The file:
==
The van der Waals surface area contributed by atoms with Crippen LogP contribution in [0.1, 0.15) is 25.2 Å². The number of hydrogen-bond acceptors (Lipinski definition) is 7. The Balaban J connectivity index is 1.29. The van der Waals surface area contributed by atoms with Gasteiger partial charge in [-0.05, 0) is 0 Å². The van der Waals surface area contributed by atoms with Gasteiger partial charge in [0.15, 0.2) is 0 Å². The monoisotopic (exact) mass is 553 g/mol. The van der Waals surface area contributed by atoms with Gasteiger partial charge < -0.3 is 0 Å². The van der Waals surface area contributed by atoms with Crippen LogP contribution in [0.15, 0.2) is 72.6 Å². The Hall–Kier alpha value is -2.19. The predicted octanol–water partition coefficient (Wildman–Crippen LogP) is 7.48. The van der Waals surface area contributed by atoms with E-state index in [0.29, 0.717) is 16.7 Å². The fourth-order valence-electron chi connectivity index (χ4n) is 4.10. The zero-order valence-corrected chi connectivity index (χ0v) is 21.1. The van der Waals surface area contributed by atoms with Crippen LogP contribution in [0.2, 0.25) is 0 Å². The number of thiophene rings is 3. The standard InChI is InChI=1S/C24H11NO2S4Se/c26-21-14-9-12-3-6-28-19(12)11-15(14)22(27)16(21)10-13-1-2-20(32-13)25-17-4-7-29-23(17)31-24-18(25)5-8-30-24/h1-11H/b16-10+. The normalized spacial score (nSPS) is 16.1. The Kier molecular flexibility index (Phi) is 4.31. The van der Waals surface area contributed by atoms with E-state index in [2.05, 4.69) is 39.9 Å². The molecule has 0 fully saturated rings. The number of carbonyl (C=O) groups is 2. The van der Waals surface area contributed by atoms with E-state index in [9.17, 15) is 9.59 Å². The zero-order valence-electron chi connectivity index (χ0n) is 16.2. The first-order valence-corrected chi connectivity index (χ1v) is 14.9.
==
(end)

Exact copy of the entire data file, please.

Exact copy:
The van der Waals surface area contributed by atoms with Crippen LogP contribution in [0.1, 0.15) is 25.2 Å². The number of hydrogen-bond acceptors (Lipinski definition) is 7. The Balaban J connectivity index is 1.29. The van der Waals surface area contributed by atoms with Gasteiger partial charge in [-0.05, 0) is 0 Å². The van der Waals surface area contributed by atoms with Gasteiger partial charge in [0.15, 0.2) is 0 Å². The monoisotopic (exact) mass is 553 g/mol. The van der Waals surface area contributed by atoms with Gasteiger partial charge < -0.3 is 0 Å². The van der Waals surface area contributed by atoms with Crippen LogP contribution in [0.15, 0.2) is 72.6 Å². The Hall–Kier alpha value is -2.19. The predicted octanol–water partition coefficient (Wildman–Crippen LogP) is 7.48. The van der Waals surface area contributed by atoms with E-state index in [0.29, 0.717) is 16.7 Å². The fourth-order valence-electron chi connectivity index (χ4n) is 4.10. The zero-order valence-corrected chi connectivity index (χ0v) is 21.1. The van der Waals surface area contributed by atoms with Crippen LogP contribution in [0.2, 0.25) is 0 Å². The number of thiophene rings is 3. The standard InChI is InChI=1S/C24H11NO2S4Se/c26-21-14-9-12-3-6-28-19(12)11-15(14)22(27)16(21)10-13-1-2-20(32-13)25-17-4-7-29-23(17)31-24-18(25)5-8-30-24/h1-11H/b16-10+. The normalized spacial score (nSPS) is 16.1. The Kier molecular flexibility index (Phi) is 4.31. The van der Waals surface area contributed by atoms with E-state index in [2.05, 4.69) is 39.9 Å². The molecule has 0 fully saturated rings. The number of carbonyl (C=O) groups is 2. The van der Waals surface area contributed by atoms with E-state index in [9.17, 15) is 9.59 Å². The zero-order valence-electron chi connectivity index (χ0n) is 16.2. The first-order valence-corrected chi connectivity index (χ1v) is 14.9.